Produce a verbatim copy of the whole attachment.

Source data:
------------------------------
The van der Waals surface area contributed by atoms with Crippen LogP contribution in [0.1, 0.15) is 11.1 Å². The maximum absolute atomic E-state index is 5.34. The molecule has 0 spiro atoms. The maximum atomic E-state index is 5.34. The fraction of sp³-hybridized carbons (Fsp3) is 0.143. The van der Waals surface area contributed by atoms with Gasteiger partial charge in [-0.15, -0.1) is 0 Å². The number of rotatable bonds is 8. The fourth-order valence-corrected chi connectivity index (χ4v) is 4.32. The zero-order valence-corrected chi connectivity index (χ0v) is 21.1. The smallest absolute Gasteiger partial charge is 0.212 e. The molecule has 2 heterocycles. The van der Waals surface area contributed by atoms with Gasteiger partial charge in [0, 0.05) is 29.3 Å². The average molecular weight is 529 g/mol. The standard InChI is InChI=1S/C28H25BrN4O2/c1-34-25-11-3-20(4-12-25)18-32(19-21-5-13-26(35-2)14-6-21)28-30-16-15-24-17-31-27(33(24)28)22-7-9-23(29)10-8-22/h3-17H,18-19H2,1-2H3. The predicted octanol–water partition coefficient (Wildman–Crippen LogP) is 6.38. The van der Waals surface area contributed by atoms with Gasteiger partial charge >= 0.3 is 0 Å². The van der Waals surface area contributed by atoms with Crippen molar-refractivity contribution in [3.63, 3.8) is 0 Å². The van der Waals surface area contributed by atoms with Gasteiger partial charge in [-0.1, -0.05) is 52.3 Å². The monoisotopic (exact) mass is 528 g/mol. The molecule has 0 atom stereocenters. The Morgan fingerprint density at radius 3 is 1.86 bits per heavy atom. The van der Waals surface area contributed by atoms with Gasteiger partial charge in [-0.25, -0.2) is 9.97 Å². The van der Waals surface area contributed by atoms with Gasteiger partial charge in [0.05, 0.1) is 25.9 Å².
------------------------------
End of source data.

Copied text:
The van der Waals surface area contributed by atoms with Crippen LogP contribution in [0.1, 0.15) is 11.1 Å². The maximum absolute atomic E-state index is 5.34. The molecule has 0 spiro atoms. The maximum atomic E-state index is 5.34. The fraction of sp³-hybridized carbons (Fsp3) is 0.143. The van der Waals surface area contributed by atoms with Gasteiger partial charge in [-0.15, -0.1) is 0 Å². The number of rotatable bonds is 8. The fourth-order valence-corrected chi connectivity index (χ4v) is 4.32. The zero-order valence-corrected chi connectivity index (χ0v) is 21.1. The smallest absolute Gasteiger partial charge is 0.212 e. The molecule has 2 heterocycles. The van der Waals surface area contributed by atoms with Gasteiger partial charge in [0, 0.05) is 29.3 Å². The average molecular weight is 529 g/mol. The standard InChI is InChI=1S/C28H25BrN4O2/c1-34-25-11-3-20(4-12-25)18-32(19-21-5-13-26(35-2)14-6-21)28-30-16-15-24-17-31-27(33(24)28)22-7-9-23(29)10-8-22/h3-17H,18-19H2,1-2H3. The predicted octanol–water partition coefficient (Wildman–Crippen LogP) is 6.38. The van der Waals surface area contributed by atoms with Gasteiger partial charge >= 0.3 is 0 Å². The van der Waals surface area contributed by atoms with Crippen molar-refractivity contribution in [3.63, 3.8) is 0 Å². The van der Waals surface area contributed by atoms with Gasteiger partial charge in [-0.1, -0.05) is 52.3 Å². The monoisotopic (exact) mass is 528 g/mol. The molecule has 0 atom stereocenters. The Morgan fingerprint density at radius 3 is 1.86 bits per heavy atom. The van der Waals surface area contributed by atoms with Gasteiger partial charge in [-0.25, -0.2) is 9.97 Å². The van der Waals surface area contributed by atoms with Gasteiger partial charge in [0.05, 0.1) is 25.9 Å².